Sunday, April 25, 2010

Trust--Why Religious People Aren't Crazy

I advise you not to skip the above video.  It's really good and will frame your reading of the below.

I was recently in conversation with someone who expressed an exceptional distaste for the, "glaring inconsistencies, logical fallacies and general ridiculousness of Christian's doctrines and holy writ."  How could anyone be so stupid as to believe in religion was the general sentiment.  Unfortunately, the way the conversation rolled I didn't get to respond quite how I wanted to, so I'd like to explain here why I disagree and explain how the religious are not as different as he'd like to believe.

Humans trust.  Homo trustiens.

Immediately you want to deny what I just said.  Your mind is flashing on your consciousness's movie screen the images and memories of lies, liars, half-truths and deception.  Yes, but why is lying so awful?  Because it's a shocking exception to the general rule of honesty.  Why is it so easy for people to lie?  

Because people are trusting.  

I'd like to show you three arenas in which this is true: our evolutionary history, the sciences and finally in religion.

Evolutionary History

Think of a toddler out on the African Savannah two hundred thousand years ago.  Or, if you'd like, imagine a Cro Magnon man 50,000 years ago in the Ice Age in northern Europe.  What does that child need most if he's to survive?  

The speed to catch a galloping animal?

The power to kill it with his/her own strength?

Sharp teeth and claws?

A keen sense of smell and sight to track down animals?

The 'duh' answers are no.  What did we have that made us an apex predator?  Two things: cooperation and knowledge.

Cooperation to hunt as a team and knowledge to be able to make weapons, traps, hooks, plans, an attack, to anticipate the animals reaction.

I hope you can see where I'm going with this.  What do both of those essential hunting strategies require?  Trust and a whole heaping hell of a lot of it.  It was paramount to trust, learn and cooperate as a team.  Not only in hunting, but also about where the watering hole was, that snakes aren't good children's toys, that this herb is good for this ailment and this for that ailment, how to plant, how to irrigate and understand the seasons, that fields need to lie fallow, and how to make fire, ad infinitum.

More recently, this has been increasingly true as the acculturation process has elaborated and years of training, drilling and parenting have become necessary to learn culture, language, rituals, mores, taboos, etc.  With all that kids have to learn there is hardly even the time to second guess the expertise and authority of those older than you.  And, what's more, hardly worth the effort since it is by far more reliable than isn't.  Bottom line: from survival on the African plains to the thriving in the metropolis trust we have evolved to be trusting machines.  It has meant our very survival.


Let's take an example.

When's your birthday?

How do you know that's really your birthday?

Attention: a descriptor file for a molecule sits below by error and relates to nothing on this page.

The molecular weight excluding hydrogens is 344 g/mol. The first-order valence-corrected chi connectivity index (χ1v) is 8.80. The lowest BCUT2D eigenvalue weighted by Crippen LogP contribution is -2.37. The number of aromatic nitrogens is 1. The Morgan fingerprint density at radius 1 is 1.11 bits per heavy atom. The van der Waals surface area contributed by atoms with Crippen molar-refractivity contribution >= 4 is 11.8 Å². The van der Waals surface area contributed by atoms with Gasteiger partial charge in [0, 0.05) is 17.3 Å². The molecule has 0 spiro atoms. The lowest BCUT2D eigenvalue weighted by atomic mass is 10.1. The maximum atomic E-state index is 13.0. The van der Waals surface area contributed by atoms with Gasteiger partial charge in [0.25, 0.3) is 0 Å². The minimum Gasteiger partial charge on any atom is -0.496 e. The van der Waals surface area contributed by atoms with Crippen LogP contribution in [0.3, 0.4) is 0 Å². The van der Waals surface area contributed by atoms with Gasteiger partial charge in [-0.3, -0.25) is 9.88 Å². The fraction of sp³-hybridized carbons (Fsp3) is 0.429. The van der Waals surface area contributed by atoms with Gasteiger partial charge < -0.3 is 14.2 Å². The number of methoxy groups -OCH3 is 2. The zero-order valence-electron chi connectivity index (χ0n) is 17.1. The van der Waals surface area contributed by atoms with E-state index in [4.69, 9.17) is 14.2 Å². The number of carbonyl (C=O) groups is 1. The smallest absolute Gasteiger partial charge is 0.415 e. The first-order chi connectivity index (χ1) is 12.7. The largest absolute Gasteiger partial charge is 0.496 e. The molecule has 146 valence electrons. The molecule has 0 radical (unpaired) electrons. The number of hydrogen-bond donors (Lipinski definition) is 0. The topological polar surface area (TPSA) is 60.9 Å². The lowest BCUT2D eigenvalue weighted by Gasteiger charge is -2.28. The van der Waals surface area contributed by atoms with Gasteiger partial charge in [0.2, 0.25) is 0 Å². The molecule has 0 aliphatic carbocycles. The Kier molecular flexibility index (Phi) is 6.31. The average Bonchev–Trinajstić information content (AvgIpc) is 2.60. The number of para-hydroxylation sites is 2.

Well, your parents told you so.  And, ya, it can be backed up with a piece of paper from the hospital, verified with a reasonable development time line, interviewing the doctor, etc.  And, of course, why would they lie?  Chances are they wouldn't.  But, don't escape my point.  

You don't really know.

It might be a completely different date.  

There are many scientists that would object to me saying this, but science isn't all that different. (Yes, there are checks and balances--repeatability, verifiability, etc.)  I wasn't there when T. Rex was dug up, I wasn't there when the Mars lander touched down, I've never dived the Challenger Deep, I've never split an atom, I've never done the calculations for general relativity, etc.

And you know what?  Neither have the majority scientists that build off those verities.

Time, resources and money are majorly constraining fators.

Society simply isn't possible without an ENORMOUS amount of trust.  Trust that people mean what they say and that people will do what they're supposed to (like maintain water source, energy, provide food to grocery stores, punish criminals, etc.) We are immersed and tightly in these chains of trust being unable to function as a society without them.  Hardly anything we  know of great consequence we know because we've experienced it first hand.  One person found something out, taught another, then that in turn passed it on and knowledge accretes.  We'd be paralyzed if this weren't true.  There could be no progession of technology without it (Hmm, is a round wheel really better at rolling than a square one?  I'll have to try before I believe it...)


From the savannah to academia people, tribes, universities, citizens and friends have always functioned at some level on trust.  So, is religious faith so remotely incomprehensible to understand?  No.  They simply have extended their chain of trust a few more links to include the fantastical, the metaphysical.  In their mind the writers of the Bible were, in many cases, first hand witnesses to the events that they recorded.  And why would they lie?  No reason can be easily grasped (even for me) and therefore they are incorporated into the chain of trust.  It really isn't so hard to understand.  We're all experts in doing it.  You've probably done it a hundred times today.


  1. For some people where this breaks down and becomes insupportable is when they make the turn from trusting others to teaching others and find they can't adequately back up what they are saying.

  2. I agree, I agree. I suppose one way of summarizing my point is to say that every believer (even teachers) was once a trusting child, and before that, was a trusting hominid on the ancestral plain. It's important to know why people do what they do if you're going to live on the same planet as they do. :)


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